Sunday, 11 August 2013

David Suzuki For Minister of Immigration, Citizenship, And All That Other Sh*t.

It appears Chris Alexander has been appointed the new Minister of Immigration, Citizenship, and Multiculturalism instead of David Suzuki in the latest cabinet shuffle. Too bad. Going by recent comments made by Suzuki he may have been the better choice for the post.

I am very dismissive of the environmental movement in Canada because it cowardly refuses to address mass immigration as a root problem of their concerns. Environmentalists will see progress in their cause if they bothered themselves to pressure the government to reduce Canada's already too high immigrant intake. They have the arguments and public opinion is on their side.

I can only suspect the reason for their silence is that the membership of the environmental movement is primarily made up of the same ilk who are more used to throwing around accusations of xenophobia, bigotry, and racism instead of receiving them. They therefore understand full well that were they to publicly question the immigration system - the number of immigrants the country admits, their quality, and the alleged benefits of the system overall - it will leave them open to counter-productive ad-hominem attacks by those who seek to challenge them which in turn means fewer diner party invitations from the establishment elite they so desperately want to be apart of.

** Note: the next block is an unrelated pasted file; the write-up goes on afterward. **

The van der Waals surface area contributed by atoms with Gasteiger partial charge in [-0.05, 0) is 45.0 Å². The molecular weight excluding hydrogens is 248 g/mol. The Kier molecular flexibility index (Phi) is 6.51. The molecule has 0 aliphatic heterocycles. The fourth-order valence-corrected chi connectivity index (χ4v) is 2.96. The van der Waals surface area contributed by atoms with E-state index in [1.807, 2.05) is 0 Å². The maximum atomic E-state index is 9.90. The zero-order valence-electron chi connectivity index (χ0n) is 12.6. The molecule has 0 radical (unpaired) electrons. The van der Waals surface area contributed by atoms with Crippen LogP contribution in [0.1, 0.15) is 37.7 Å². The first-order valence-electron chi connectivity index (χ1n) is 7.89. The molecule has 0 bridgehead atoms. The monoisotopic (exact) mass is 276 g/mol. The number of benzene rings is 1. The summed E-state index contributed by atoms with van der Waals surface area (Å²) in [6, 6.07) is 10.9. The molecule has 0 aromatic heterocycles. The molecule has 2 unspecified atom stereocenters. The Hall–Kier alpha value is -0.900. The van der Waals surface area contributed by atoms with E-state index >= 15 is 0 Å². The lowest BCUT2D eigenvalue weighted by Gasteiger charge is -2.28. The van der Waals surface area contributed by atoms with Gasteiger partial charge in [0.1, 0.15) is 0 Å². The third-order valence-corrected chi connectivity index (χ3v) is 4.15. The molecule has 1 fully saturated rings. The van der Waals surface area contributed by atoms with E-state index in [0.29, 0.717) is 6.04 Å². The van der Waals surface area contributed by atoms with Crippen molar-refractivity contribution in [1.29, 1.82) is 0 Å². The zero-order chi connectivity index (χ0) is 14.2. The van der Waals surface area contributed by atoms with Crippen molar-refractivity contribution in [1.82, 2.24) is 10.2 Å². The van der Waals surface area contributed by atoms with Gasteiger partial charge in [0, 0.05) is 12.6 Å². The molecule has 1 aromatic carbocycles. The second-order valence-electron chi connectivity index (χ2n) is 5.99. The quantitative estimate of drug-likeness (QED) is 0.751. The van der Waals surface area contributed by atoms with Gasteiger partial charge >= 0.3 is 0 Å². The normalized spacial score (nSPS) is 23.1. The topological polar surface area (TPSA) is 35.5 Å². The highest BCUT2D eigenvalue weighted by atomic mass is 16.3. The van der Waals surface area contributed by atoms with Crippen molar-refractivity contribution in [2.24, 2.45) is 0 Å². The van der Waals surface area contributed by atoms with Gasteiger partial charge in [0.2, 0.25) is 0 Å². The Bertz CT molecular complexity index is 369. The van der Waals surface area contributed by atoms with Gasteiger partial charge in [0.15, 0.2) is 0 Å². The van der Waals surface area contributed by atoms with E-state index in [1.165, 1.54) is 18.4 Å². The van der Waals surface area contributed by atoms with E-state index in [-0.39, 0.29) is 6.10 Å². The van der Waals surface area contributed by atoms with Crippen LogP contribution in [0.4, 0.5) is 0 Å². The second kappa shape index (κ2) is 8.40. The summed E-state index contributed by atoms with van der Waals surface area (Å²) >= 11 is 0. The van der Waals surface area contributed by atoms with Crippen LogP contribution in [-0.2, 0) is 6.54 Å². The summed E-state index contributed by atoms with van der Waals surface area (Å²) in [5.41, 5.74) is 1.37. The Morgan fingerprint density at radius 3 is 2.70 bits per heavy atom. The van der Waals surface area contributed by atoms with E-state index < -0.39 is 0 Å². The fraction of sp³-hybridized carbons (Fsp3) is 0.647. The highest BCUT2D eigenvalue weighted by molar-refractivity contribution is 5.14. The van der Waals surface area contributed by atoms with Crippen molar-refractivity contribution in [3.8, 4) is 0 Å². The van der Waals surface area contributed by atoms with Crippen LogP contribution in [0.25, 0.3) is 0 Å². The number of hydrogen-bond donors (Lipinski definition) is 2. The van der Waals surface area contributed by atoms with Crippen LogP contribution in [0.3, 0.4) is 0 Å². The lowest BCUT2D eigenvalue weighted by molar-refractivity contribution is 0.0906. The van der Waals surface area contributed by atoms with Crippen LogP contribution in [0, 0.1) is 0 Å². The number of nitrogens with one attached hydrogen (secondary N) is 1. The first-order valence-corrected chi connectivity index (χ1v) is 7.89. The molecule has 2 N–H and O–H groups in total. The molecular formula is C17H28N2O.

What they fail to understand is it is not racist or xenophobic or bigoted to criticize the immigration system. Why should it be? Is it because the vast majority of immigrants to Canada now are non-white and Canada is currently a white majority country and therefore criticism of the immigration system is inherently racist? So does this mean we cannot criticize it until whites are a minority population? And even then can we still? What if all immigration to Canada was white? Are arguments against the immigration system still racist? When can we criticize the immigration system if at all?